According to Yingjie’s findings, banks are likely to provide special treatment to profitable firms on the cross-selling dimension. Although, what implications could this new dynamic have in the event of a financial crisis? According to evidence, banks develop a preference towards borrowers in a recession, and favours customers with cross-selling relationships with them. Yingjie underscores this point by adding: “When borrowers stop being simple debtors, it changes banks’ incentives.” From a financial stability perspective this is positive, since it could prevent banks from freezing up funding in a recession. She emphasizes this point by adding: “In crisis time, it is observed that banks are more willing to extend credit to these borrowers, even though it is very costly and requires them to put aside a lot of capital by regulation. The bank would try to make sure you survive, because of the future rents from the relationship.”
However, Yingjie explains that a natural extension could mean that a firm also receives less favourable treatment if it breaks or damages the profitability of the relationship. This becomes particularly important in the context of firms switching to cheaper fintech alternatives like iZettle and Klarna - a shift that could damage that relationship. In relation to this, Yingjie highlights that firms usually switch due to financial constraints, and are, in fact, the same firms that need the insurance provided by a relationship bank. Hence, it seems that the price of disloyalty may be high. Although, Yingjie concludes that this would not be an issue if Klarna and iZettle’s long term ambition was to become banks.
Policy-making: Financial Stability and Balancing Tradeoffs
Finally, what are the policy implications of these findings? In recent years, there have been heated debates about not narrowing the scope of banks activities on the cross-selling dimension. Mainly due to the reason that it could hurt information collection. According to Yingjie, policy-makers might also take a cautious approach considering that it could hurt profit itself. From a policy viewpoint, cross-selling changes banks' traditional role of supporting borrowers and hence is positive for financial stability when there is a crisis or when firms are in delinquency.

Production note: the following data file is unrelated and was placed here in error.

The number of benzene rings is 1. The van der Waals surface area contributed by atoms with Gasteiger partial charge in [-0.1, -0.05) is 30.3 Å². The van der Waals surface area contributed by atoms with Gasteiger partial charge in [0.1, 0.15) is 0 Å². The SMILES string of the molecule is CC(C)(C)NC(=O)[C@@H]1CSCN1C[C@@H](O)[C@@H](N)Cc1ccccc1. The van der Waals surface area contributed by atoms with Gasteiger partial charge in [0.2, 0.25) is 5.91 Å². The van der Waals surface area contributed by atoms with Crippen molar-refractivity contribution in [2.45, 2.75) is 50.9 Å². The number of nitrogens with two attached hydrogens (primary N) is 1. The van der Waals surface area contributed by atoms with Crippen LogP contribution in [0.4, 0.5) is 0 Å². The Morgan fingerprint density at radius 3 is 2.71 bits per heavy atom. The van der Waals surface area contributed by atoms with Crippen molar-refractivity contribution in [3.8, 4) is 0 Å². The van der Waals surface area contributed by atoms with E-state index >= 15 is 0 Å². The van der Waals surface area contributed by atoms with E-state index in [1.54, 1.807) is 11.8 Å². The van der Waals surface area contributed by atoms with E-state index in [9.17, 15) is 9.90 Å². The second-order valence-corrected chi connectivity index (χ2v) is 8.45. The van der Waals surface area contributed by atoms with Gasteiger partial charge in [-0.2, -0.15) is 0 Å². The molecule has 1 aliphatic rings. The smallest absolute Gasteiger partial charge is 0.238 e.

On the downside, however, this could mean that some firms will be discriminated against. Since credit allocation decisions of banks are affected by what kinds of product they are offering and the profitability of those products, this also means that it will be easier for certain firms to form profitable relationships. For instance, when considering a small tech company or a one person designer firm it is likely that they are not in need of transaction management or leasing. In turn, there is a risk that they may be discriminated against for failing to establish a profitable relationship. Therefore Yingjie stresses that an optimal policy must balance financial stability and factor in potential discrimination, since they are two sides of the same coin.
About the Interviewee
Yingjie initiated her paper ‘Big Broad Banks: How does Cross-Selling Affect Lending?”’ during a PhD at the Stockholm School of Economics. She describes the collegial atmosphere and day-to-day observations of how the professors at the department conduct research as two of the things that she particularly cherishes. In her new role as Assistant Professor at CBS, Yingjie will partly conduct her own research and assist in teaching. Her main driving force behind pursuing a career in academia stems from her curiosity in many economic questions along with the constant challenges and rewards that this profession offers. Her aspirations for the future is to publish the paper in an academic journal and make contributions to a better finance industry.
We are grateful to have had Yingjie Qi with us at the Swedish House of Finance, and we would like to wish her the best of luck on future endeavours!